6. ^
  7. ^
  8. ^
  9. ^ Can drugs help sex offenders? by Clare Murphy for the BBC, 13 June 2007
  10. ^
  11. ^ American Psychiatric Association
  12. ^ "Bill would impose castration for convicted rapists". Ocala Star-Banner: p. 4B. 21 February 1997. 
  13. ^ a b "XII. SEX OFFENDERS: Children and minors". California State Senate. Retrieved 2006-11-23.  The web page notes the Chemical Castration clause as a repeal and an addition to Section 645.
  14. ^ a b "California child molesters could face chemical castration". CNN. 1996-08-29. Archived from the original on 2006-10-20. Retrieved 2006-11-23. 
  15. ^ California code
  16. ^ "Chemical castration for paedophiles approved" in California 21 September 1996
  17. ^ LARRY HELM SPALDING (1998). "FLORIDA'S 1997 CHEMICAL CASTRATION LAW: A RETURN TO THE DARK AGES". Florida State University Law Review. 
  18. ^
  19. ^ Iowa Code 2007 Quick Retrieval
  20. ^ The 2007 Florida Statutes: 794.0235 Administration of medroxyprogesterone acetate (MPA) to persons convicted of sexual battery.
  21. ^ a b c The Turing enigma: Campaigners demand pardon for mathematics genius by Jonathan Brown for the Independent, August 18, 2009
  22. ^
  23. ^ Thousands call for Turing apology, BBC, 31 August 2009
  24. ^ Treatment of Alan Turing was “appalling” - PM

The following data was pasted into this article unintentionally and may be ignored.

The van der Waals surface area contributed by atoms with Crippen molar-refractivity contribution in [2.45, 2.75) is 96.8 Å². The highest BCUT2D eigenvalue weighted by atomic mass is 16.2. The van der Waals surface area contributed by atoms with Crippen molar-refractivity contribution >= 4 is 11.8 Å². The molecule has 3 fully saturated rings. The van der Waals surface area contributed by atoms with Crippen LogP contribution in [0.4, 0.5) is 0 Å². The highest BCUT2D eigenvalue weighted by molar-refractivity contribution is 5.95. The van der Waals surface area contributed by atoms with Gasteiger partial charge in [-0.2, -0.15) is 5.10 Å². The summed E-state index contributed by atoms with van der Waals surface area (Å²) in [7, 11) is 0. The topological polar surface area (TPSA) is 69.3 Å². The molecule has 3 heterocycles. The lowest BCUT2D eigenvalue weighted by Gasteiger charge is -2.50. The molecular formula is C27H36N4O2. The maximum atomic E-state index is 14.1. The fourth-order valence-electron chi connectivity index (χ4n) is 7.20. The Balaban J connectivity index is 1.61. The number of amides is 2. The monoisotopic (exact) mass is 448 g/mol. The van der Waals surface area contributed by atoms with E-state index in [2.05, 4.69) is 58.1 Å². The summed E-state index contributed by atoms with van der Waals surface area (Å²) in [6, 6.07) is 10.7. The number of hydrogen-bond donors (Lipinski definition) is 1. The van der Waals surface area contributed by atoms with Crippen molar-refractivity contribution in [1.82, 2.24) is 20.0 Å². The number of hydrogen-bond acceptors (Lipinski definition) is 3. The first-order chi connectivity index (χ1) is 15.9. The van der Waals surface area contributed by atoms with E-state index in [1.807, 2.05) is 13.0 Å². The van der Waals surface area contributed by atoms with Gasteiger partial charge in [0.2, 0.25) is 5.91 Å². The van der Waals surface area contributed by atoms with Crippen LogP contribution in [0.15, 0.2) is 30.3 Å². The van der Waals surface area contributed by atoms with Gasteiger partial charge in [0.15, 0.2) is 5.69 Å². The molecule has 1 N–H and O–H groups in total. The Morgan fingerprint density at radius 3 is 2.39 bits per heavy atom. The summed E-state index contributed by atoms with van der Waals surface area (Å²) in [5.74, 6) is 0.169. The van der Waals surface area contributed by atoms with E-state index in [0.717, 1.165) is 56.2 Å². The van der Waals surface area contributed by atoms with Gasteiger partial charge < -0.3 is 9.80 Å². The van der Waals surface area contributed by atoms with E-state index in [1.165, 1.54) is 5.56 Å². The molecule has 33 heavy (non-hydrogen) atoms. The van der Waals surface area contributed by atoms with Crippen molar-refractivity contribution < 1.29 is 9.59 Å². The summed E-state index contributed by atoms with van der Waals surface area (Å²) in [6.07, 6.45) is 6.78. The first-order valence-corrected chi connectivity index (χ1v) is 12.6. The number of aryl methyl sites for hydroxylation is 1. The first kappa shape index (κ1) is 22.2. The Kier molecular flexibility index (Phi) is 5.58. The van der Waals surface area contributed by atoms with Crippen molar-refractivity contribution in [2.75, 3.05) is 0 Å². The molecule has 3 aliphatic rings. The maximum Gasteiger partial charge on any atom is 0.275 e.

25. ^ "Mais condenações por abuso sexual de menor". Diário de Notícias. 5 October 2011. Archived from the original on 2011-10-05. 
  26. ^ Poland okays forcible castration for pedophiles
  27. ^ Poland approves chemical castration for paedophiles
  28. ^ 'Menace' jailed over child rape and abduction attempt
  29. ^ Tali Libman (25 May 2009). "Losing a battle to win the war". Haaretz. 
  30. ^ Roanne Johnson (30 October 2010). "Convicted paedophile allowed to look after kids". Townsville Bulletin. 
  31. ^ "Argentina province OKs chemical castration for rapists". CNN. March 20, 2010. 
  32. ^ Francis, Clio (11 July 2011). "Chemicals don't always stop sex offenders". The Dominion Post. Retrieved 23 September 2011. 
  33. ^ "S. Korea enacts 'chemical castration' law to punish paedophiles". Reuters. 24 July 2011. 
  34. ^ "Russia introduces chemical castration for pedophiles". RT. 4 October 2011.